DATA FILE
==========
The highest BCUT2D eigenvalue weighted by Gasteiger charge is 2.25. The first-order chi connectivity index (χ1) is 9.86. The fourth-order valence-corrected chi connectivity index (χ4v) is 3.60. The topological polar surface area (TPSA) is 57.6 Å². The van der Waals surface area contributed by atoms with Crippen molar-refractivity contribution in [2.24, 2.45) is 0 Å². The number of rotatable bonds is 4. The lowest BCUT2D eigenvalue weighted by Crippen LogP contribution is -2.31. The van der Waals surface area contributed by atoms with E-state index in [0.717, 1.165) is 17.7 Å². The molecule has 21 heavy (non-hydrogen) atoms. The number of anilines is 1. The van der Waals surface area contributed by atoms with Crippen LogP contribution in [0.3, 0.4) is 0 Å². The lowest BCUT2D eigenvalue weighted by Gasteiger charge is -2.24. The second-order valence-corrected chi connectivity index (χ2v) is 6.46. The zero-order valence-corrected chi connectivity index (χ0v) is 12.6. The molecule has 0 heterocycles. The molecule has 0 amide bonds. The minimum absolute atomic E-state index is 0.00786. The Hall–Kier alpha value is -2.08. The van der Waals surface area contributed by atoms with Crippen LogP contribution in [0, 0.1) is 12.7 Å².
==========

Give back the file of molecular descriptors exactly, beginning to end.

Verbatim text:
The highest BCUT2D eigenvalue weighted by Gasteiger charge is 2.25. The first-order chi connectivity index (χ1) is 9.86. The fourth-order valence-corrected chi connectivity index (χ4v) is 3.60. The topological polar surface area (TPSA) is 57.6 Å². The van der Waals surface area contributed by atoms with Crippen molar-refractivity contribution in [2.24, 2.45) is 0 Å². The number of rotatable bonds is 4. The lowest BCUT2D eigenvalue weighted by Crippen LogP contribution is -2.31. The van der Waals surface area contributed by atoms with E-state index in [0.717, 1.165) is 17.7 Å². The molecule has 21 heavy (non-hydrogen) atoms. The number of anilines is 1. The van der Waals surface area contributed by atoms with Crippen LogP contribution in [0.3, 0.4) is 0 Å². The lowest BCUT2D eigenvalue weighted by Gasteiger charge is -2.24. The second-order valence-corrected chi connectivity index (χ2v) is 6.46. The zero-order valence-corrected chi connectivity index (χ0v) is 12.6. The molecule has 0 heterocycles. The molecule has 0 amide bonds. The minimum absolute atomic E-state index is 0.00786. The Hall–Kier alpha value is -2.08. The van der Waals surface area contributed by atoms with Crippen LogP contribution in [0, 0.1) is 12.7 Å².